The company, which has mines in Zambia, Australia and Panama, will spend $1.6 billion in capital expenditure in 2023 and $1.8 billion in 2024.
Canada-based First Quantum has increased its capital expenditure (capex) guidance for 2023 and 2024.
This reflects an increase in the cost of inflation in ancillary capital and the timing of expenditures for project capital.
According to MiningWeekly, the decision involved the rescheduling of the S3 expansion and the higher cost of relocating the crushers at the mine sites.
That was followed by highlights that indicated the company, which operates mines in Zambia, Australia and Panama, would spend US$1.6 billion in capital expenditure in 2023.
While it will allocate US$1.8 billion in 2024 and US$1.5 billion in 2025.
First Quantum also revealed that it had made some spending through 2022 and accelerated spending related to the Kansanshi S3 expansion project in Zambia.
However, total capital expenditure for the S3 expansion project remains unchanged at $1.25 billion, with $40 million spent to date.
Over the three-year guidance period, capex for the S3 expansion project is expected to be $900 million, most of which will be spent over the next two years.
The mining company approved the S3 expansion in May 2022, extending the life of the Kansansha mine by another 20 years.
Once the expansion is complete, Kansanshi’s copper production is expected to average approximately 250,000 t/y for the remaining life of the mine through 2044.
Over the next three years, First Quantum has budgeted an additional $300 million in capital expenditures in Kansas to expand the tailings facility and smelter.
as well as US$650 million for the development of the Colina pit, work on the West Dam, and the purchase of an additional mining fleet in Cobre, Panama.
and US$200 million at Sentinel for the relocation of an on-pit crusher and the purchase of additional mining equipment.
Another US$35 million to complete the Enterprise Nickel project.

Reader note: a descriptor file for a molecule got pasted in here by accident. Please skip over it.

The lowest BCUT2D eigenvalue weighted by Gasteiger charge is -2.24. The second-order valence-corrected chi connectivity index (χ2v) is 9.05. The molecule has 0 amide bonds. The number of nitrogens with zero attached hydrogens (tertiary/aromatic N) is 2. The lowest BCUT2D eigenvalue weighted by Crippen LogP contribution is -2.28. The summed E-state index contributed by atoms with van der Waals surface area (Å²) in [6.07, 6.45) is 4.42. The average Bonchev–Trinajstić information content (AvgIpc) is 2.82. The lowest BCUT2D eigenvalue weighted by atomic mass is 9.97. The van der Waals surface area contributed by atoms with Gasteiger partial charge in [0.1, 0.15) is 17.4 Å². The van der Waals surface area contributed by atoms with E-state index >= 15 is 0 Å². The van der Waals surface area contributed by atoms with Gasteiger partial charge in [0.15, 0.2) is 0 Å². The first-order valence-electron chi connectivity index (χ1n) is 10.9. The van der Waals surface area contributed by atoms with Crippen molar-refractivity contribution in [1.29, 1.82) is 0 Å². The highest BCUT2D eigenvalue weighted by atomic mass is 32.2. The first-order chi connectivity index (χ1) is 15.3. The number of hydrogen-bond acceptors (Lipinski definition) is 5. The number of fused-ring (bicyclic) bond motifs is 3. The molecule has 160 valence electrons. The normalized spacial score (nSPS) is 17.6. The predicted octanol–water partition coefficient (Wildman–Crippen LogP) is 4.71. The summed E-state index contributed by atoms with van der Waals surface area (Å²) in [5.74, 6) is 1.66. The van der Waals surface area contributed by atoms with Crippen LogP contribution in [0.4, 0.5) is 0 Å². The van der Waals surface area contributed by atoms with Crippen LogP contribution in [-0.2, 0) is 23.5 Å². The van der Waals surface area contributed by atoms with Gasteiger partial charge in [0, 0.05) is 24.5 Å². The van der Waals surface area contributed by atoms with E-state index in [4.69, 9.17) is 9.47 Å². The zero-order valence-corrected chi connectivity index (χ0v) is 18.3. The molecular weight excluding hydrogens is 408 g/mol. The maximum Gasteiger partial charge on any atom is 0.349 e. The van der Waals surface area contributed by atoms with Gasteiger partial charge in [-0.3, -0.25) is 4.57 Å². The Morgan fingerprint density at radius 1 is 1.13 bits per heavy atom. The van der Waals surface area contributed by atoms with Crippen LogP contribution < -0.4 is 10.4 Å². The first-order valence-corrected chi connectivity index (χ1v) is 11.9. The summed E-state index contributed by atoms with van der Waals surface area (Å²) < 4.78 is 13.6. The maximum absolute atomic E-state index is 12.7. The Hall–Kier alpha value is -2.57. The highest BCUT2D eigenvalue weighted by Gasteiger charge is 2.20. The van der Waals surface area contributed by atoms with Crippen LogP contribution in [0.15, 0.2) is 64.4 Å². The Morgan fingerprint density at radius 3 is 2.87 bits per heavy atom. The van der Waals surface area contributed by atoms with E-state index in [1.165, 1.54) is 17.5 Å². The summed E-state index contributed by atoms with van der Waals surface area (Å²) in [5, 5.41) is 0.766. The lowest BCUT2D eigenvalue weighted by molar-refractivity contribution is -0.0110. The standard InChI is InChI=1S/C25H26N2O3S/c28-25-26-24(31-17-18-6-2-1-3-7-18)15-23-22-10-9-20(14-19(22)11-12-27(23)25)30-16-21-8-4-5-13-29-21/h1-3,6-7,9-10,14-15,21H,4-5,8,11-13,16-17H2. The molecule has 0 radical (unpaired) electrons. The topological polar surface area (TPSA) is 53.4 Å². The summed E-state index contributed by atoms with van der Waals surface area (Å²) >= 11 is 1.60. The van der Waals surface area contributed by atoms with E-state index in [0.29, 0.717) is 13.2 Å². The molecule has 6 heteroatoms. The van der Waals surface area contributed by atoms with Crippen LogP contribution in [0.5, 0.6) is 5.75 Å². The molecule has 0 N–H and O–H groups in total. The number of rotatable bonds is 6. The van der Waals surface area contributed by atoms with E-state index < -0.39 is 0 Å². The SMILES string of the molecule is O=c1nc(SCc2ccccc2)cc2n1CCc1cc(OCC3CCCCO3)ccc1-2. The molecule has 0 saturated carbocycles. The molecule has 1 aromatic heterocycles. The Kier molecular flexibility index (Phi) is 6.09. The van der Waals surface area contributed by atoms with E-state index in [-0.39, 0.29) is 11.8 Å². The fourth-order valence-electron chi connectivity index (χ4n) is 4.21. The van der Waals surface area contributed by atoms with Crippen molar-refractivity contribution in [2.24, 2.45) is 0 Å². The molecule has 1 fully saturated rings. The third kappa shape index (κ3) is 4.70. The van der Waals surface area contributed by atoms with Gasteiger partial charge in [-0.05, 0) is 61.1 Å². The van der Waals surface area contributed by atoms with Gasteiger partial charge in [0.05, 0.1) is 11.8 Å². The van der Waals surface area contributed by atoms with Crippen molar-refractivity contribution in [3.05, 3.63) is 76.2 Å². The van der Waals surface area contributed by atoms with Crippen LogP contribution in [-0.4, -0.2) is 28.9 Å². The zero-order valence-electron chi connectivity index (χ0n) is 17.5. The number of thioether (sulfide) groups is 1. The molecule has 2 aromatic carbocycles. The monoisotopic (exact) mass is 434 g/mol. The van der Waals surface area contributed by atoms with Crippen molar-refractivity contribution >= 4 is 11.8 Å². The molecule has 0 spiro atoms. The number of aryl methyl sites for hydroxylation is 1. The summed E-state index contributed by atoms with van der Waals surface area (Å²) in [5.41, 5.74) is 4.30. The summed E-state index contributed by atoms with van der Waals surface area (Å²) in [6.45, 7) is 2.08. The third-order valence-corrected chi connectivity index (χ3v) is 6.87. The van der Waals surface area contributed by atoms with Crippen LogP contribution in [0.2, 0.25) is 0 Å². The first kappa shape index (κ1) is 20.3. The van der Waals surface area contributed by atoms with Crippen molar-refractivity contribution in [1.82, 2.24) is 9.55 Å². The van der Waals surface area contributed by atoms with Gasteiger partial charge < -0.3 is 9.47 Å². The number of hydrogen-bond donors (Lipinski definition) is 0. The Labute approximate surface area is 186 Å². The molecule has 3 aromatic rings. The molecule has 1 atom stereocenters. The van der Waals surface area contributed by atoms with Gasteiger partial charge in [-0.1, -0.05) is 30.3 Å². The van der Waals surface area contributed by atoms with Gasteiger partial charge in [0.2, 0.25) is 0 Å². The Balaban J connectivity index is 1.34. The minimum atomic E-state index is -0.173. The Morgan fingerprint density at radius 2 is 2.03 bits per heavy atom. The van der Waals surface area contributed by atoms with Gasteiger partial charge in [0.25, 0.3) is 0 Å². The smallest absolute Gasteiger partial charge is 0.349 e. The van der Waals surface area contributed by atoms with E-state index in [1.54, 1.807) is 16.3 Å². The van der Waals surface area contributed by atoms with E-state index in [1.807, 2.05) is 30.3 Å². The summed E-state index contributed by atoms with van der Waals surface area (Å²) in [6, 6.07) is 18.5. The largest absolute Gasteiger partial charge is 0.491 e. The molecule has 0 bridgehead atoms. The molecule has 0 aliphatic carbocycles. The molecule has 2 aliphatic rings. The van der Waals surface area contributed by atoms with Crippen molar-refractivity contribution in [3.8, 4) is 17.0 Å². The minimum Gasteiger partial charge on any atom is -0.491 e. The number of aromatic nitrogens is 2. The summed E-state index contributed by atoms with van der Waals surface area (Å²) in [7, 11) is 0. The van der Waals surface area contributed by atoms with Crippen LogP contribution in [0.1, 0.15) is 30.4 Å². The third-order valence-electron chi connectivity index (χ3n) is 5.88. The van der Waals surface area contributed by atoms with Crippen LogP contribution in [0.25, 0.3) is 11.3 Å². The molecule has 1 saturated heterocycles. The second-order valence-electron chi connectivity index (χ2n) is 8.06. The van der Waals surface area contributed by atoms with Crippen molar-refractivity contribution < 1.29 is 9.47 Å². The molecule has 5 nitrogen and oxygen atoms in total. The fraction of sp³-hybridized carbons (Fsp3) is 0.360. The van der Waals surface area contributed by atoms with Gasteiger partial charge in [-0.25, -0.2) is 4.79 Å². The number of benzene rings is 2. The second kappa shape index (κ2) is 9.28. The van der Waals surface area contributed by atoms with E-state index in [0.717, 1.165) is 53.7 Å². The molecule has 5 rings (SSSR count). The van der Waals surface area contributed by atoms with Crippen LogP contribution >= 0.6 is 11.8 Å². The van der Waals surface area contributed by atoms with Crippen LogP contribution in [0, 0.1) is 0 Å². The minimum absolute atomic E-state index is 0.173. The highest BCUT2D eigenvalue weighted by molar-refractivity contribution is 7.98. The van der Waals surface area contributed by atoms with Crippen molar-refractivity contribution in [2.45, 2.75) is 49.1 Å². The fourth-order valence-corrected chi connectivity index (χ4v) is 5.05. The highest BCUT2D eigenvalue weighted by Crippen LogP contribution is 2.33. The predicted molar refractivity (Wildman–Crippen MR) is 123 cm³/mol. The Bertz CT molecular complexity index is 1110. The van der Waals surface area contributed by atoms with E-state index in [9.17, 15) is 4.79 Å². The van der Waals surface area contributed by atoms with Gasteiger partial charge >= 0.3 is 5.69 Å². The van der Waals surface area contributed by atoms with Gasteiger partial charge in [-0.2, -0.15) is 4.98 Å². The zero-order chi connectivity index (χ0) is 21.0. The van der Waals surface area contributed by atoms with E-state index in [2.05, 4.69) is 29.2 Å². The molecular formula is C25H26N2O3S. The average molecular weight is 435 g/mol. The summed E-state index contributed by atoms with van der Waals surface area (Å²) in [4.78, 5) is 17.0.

ESG-related projects within three years, capex guidance for $2.6 billion project includes Kansanshi smelter upgrade.
This is to increase processing capacity, which will reduce downstream greenhouse gas emissions from the transportation and refining of copper concentrate produced by Kansanshi and Sentinel.
In addition, the company is also reported to be planning a wind farm in Ravensthorpe, Australia to reduce its reliance on electricity from diesel backup generators.
He also emphasized that the Enterprise Nickel project in Zambia would be operational for the first time this year.
“These projects are an important part of the company’s brownfield development strategy for years to come.”
First Quantum also issued production guidance for the next three years, with copper production expected to increase from 770,000 tonnes to 840,000 tonnes in 2023.
as well as production of 765,000 tons to 835,000 tons in 2024; and 775,000 to 865,000 tons in 2025.
Gold production will be 265,000 to 295,000 ounces in 2023, increasing to 290,000 to 320,000 ounces in 2024; and in 2025 between 305,000 and 345,000 oz.
Nickel production will increase to 28 tons in 2023; between 34 and 49 tonnes in 2024; and 45 and 60 t in 2025.
First Quantum’s production guidance is based on Cobre’s normal operations in Panama, where the company is in dispute with the government over taxes and royalties.
In 2022, First Quantum targets production of 776,000 tonnes, a 5% decrease from 2021.
Copper Panama delivered a record production of 350,000 tons; While Sentinel experienced year-on-year growth of 242,000 tonnes.
Kanshi’s production of 146,000 tonnes was lower than in 2021 due to the lower grade.
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